São Paulo’s acclaimed 10-piece instrumental collective return for their 4th album. Urban Afro-Brazilian grooves, empowered horn-driven melodicism and massive dance floor inspiration. One of South America’s most exhilarating musical propositions.
Almost four centuries after the first slave ships loaded their cargoes and set sail, the connection between Brazil and West Africa remains firm and deep. It was African slaves who created the culture of Brazil in all its sorrows and its joys, and those memories have flowed down through the generations. Africa is everywhere in Brazil, and it pulses through the music on Quebra Cabeça (Puzzle), Bixiga 70’s second studio album for Glitterbeat, where two continents dance together across the black Atlantic.
“From the very beginning, what we have always had in common is African-Brazilian music,” explains baritone sax player and flautist Cuca Ferreira. ‘Some of us come from candomblé (the African-Caribbean religion), others from jazz, reggae, dub, everything. The whole idea of the band has been to take all these different elements that form us, from Africa and Brazil, and create a hybrid from them.”
With Quebra Cabeça, that hybrid has taken on a slightly different form. As Ferreira notes, this time Bixiga 70’s music “is more complex. We worked harder on the compositions than in the past, spent more time on them. Each song has a lot of different parts, they can seem like a journey.”
That’s apparent in the shifts and turns of a piece like “Pedra De Raio” or “Levante,” where the melody shifts and swerves, one section flowing naturally into the next, adding layer upon layer to create something astonishing and utterly satisfying in its power. In large part, this change has come from the band’s relentless touring over the last few years.
“We’ve been exposed to so much,” Ferreira notes. “So many of the people we’ve played with have had an impact on us, like Pat Thomas, the Ghanaian highlife singer or [Nigerian saxophonist] Orlando Julius. And then we toured and recorded with João Donato. He’s over 80 now and still playing piano, one of the icons of Brazilian music. We’ve learned from them all, they’ve made us think about what we can do with our music. Those new ideas have found their way into this album.”
One result is the new, shining lyricism of the melodies, with the horns pushed even more to the fore, parading around with a singer’s swagger.
“We want people to relate to our melodies, to take the line a vocalist might use and play it on the horns. Sometimes in instrumental music, the players are so good it ends up putting the listener at a distance. We make music as a celebration, a way to connect and bring some joy. We want to draw them in. We try to write something very memorable.”
And Quebra Cabeça is a very memorable set of hummable earworms, from the title cut that opens up the album and continuing, sinewy and cool and relentless, all the way to the final note of “Portal.”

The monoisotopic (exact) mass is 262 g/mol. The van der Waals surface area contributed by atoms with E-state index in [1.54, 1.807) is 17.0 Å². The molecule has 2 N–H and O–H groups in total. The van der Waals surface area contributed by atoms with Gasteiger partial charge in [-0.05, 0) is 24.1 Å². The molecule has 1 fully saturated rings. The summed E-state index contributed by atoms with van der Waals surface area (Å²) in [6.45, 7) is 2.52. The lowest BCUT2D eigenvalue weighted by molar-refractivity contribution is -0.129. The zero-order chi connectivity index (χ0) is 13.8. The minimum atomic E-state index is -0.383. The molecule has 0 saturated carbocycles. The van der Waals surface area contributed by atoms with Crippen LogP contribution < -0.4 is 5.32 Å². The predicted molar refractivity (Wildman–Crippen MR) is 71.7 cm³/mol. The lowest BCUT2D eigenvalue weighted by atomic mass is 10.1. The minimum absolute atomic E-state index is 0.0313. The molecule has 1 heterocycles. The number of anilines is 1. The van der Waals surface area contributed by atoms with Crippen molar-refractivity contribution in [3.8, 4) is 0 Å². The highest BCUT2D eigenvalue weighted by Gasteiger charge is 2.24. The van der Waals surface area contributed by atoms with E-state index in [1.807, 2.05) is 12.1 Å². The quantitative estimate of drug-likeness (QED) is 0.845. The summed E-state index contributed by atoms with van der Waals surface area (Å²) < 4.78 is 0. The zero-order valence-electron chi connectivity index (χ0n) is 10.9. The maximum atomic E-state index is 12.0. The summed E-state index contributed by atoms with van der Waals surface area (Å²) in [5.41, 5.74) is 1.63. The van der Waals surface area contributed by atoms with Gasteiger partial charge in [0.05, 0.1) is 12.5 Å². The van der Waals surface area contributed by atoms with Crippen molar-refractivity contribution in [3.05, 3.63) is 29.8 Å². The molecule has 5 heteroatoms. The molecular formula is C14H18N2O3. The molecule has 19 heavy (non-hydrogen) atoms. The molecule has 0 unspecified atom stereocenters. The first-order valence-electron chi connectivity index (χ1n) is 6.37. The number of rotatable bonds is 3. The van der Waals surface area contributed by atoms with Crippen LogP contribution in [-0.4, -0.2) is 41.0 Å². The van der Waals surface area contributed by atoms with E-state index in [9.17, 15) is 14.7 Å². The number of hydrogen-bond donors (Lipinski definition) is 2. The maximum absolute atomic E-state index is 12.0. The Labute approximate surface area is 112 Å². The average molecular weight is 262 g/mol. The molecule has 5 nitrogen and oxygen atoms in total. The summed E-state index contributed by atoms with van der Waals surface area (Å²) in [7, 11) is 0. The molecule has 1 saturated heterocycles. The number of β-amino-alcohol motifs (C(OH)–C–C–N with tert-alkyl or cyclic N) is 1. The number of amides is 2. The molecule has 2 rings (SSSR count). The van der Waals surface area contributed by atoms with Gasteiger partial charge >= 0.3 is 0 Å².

Throughout though, the heartbeat of everything remains utterly African, refracted through the prism of the band’s home in the Bixiga neighbourhood of São Paulo. “What we put on top of that is essentially urban São Paulo music. This city has been a huge influence on us. It has that sense of urgency, always running to catch up. It’s expensive, and services are awful, with so much pollution and violence. But it’s our home and it was developed through immigration. Bixiga is where people come first of all. It’s always had that influx; it’s the story of São Paulo in miniature.”
And Bixiga 70 has always been a reflection of the streets where they live. The band played their first show in October 2010 and released their debut album a year later. Eight years on they are still the same 10-piece collective, honing and shaping the music, evolving towards the changes found on Quebra Cabeça.
“We knew we wanted this record to be different. Our other three albums were all recorded live in the studio, because we’re more of a live band, the stage is our habitat. This time we decided to use the studio to experiment with arrangements and voicings. We began composing in early 2017. It took us a year to write everything, then we began recording in May this year. And for the first time we used a co-producer, Gustavo Lenza (Céu, Marisa Monte). He was a friend even before we formed the band, but it recent years he’s become a very big producer in Brazil.”
The result still captures the incendiary excitement of Bixiga 70 live, but the freedom of the studio brings more shade and subtlety than before. The rhythms are more sinuous than ever, snaking through the funk in way that looks more to Ghana or Nigeria than Memphis or Muscle Shoals, while the horns strut in powerful harmonies. It’s music that forges connections and retraces history while sounding absolutely contemporary. But for Bixiga 70, African will always be the root, and Brazil its beautiful, vibrant flower.